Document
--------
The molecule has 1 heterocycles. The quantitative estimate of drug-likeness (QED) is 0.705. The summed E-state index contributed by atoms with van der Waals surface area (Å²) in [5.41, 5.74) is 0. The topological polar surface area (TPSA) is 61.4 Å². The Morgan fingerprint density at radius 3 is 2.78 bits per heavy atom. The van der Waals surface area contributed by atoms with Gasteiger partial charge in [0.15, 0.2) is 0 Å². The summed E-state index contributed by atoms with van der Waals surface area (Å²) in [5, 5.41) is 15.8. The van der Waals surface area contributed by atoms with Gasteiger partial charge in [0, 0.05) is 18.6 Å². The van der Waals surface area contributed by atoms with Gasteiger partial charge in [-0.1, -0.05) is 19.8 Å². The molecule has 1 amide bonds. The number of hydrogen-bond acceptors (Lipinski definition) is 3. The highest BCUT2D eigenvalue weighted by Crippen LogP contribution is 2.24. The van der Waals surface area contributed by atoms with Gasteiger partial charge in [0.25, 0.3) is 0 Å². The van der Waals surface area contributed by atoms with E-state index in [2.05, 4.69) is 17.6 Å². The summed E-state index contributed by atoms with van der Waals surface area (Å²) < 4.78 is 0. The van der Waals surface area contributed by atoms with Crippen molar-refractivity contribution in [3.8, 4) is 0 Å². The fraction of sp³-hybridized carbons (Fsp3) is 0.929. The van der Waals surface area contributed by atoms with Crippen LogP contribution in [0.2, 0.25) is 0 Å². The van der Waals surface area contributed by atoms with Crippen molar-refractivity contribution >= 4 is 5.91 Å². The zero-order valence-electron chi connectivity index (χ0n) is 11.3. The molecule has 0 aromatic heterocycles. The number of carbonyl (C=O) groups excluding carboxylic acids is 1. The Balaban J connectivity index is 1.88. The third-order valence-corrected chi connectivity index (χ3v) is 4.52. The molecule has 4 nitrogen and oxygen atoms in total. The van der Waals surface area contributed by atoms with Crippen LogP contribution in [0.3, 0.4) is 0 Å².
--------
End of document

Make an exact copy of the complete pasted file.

The molecule has 1 heterocycles. The quantitative estimate of drug-likeness (QED) is 0.705. The summed E-state index contributed by atoms with van der Waals surface area (Å²) in [5.41, 5.74) is 0. The topological polar surface area (TPSA) is 61.4 Å². The Morgan fingerprint density at radius 3 is 2.78 bits per heavy atom. The van der Waals surface area contributed by atoms with Gasteiger partial charge in [0.15, 0.2) is 0 Å². The summed E-state index contributed by atoms with van der Waals surface area (Å²) in [5, 5.41) is 15.8. The van der Waals surface area contributed by atoms with Gasteiger partial charge in [0, 0.05) is 18.6 Å². The van der Waals surface area contributed by atoms with Gasteiger partial charge in [-0.1, -0.05) is 19.8 Å². The molecule has 1 amide bonds. The number of hydrogen-bond acceptors (Lipinski definition) is 3. The highest BCUT2D eigenvalue weighted by Crippen LogP contribution is 2.24. The van der Waals surface area contributed by atoms with Gasteiger partial charge in [0.25, 0.3) is 0 Å². The van der Waals surface area contributed by atoms with E-state index in [2.05, 4.69) is 17.6 Å². The summed E-state index contributed by atoms with van der Waals surface area (Å²) < 4.78 is 0. The van der Waals surface area contributed by atoms with Crippen molar-refractivity contribution in [3.8, 4) is 0 Å². The fraction of sp³-hybridized carbons (Fsp3) is 0.929. The van der Waals surface area contributed by atoms with Crippen LogP contribution in [0.2, 0.25) is 0 Å². The van der Waals surface area contributed by atoms with Crippen molar-refractivity contribution >= 4 is 5.91 Å². The zero-order valence-electron chi connectivity index (χ0n) is 11.3. The molecule has 0 aromatic heterocycles. The number of carbonyl (C=O) groups excluding carboxylic acids is 1. The Balaban J connectivity index is 1.88. The third-order valence-corrected chi connectivity index (χ3v) is 4.52. The molecule has 4 nitrogen and oxygen atoms in total. The van der Waals surface area contributed by atoms with Crippen LogP contribution in [0.3, 0.4) is 0 Å².